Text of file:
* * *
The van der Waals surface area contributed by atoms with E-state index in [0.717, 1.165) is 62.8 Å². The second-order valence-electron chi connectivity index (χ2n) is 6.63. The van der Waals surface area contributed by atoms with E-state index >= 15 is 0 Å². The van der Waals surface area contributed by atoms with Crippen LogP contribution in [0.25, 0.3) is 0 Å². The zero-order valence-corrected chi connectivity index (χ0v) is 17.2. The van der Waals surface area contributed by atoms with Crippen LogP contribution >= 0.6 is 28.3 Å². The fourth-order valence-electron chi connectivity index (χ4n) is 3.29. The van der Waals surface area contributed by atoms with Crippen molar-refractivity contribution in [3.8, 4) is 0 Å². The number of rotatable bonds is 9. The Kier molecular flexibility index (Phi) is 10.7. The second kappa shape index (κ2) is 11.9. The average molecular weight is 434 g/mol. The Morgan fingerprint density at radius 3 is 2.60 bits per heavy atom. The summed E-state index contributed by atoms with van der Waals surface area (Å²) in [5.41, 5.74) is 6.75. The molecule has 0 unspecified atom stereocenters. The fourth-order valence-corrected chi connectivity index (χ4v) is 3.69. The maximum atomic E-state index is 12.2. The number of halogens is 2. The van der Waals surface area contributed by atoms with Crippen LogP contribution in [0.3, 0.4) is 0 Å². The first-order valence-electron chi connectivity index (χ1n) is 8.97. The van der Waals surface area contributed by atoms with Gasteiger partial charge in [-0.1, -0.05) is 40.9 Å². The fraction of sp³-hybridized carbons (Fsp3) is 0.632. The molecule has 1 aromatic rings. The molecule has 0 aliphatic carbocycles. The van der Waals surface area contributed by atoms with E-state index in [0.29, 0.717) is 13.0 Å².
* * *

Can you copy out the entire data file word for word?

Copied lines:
The van der Waals surface area contributed by atoms with E-state index in [0.717, 1.165) is 62.8 Å². The second-order valence-electron chi connectivity index (χ2n) is 6.63. The van der Waals surface area contributed by atoms with E-state index >= 15 is 0 Å². The van der Waals surface area contributed by atoms with Crippen LogP contribution in [0.25, 0.3) is 0 Å². The zero-order valence-corrected chi connectivity index (χ0v) is 17.2. The van der Waals surface area contributed by atoms with Crippen LogP contribution >= 0.6 is 28.3 Å². The fourth-order valence-electron chi connectivity index (χ4n) is 3.29. The van der Waals surface area contributed by atoms with Crippen molar-refractivity contribution in [3.8, 4) is 0 Å². The number of rotatable bonds is 9. The Kier molecular flexibility index (Phi) is 10.7. The second kappa shape index (κ2) is 11.9. The average molecular weight is 434 g/mol. The Morgan fingerprint density at radius 3 is 2.60 bits per heavy atom. The summed E-state index contributed by atoms with van der Waals surface area (Å²) in [5.41, 5.74) is 6.75. The molecule has 0 unspecified atom stereocenters. The fourth-order valence-corrected chi connectivity index (χ4v) is 3.69. The maximum atomic E-state index is 12.2. The number of halogens is 2. The van der Waals surface area contributed by atoms with Crippen LogP contribution in [0.3, 0.4) is 0 Å². The first-order valence-electron chi connectivity index (χ1n) is 8.97. The van der Waals surface area contributed by atoms with Gasteiger partial charge in [-0.1, -0.05) is 40.9 Å². The fraction of sp³-hybridized carbons (Fsp3) is 0.632. The molecule has 1 aromatic rings. The molecule has 0 aliphatic carbocycles. The van der Waals surface area contributed by atoms with E-state index in [0.29, 0.717) is 13.0 Å².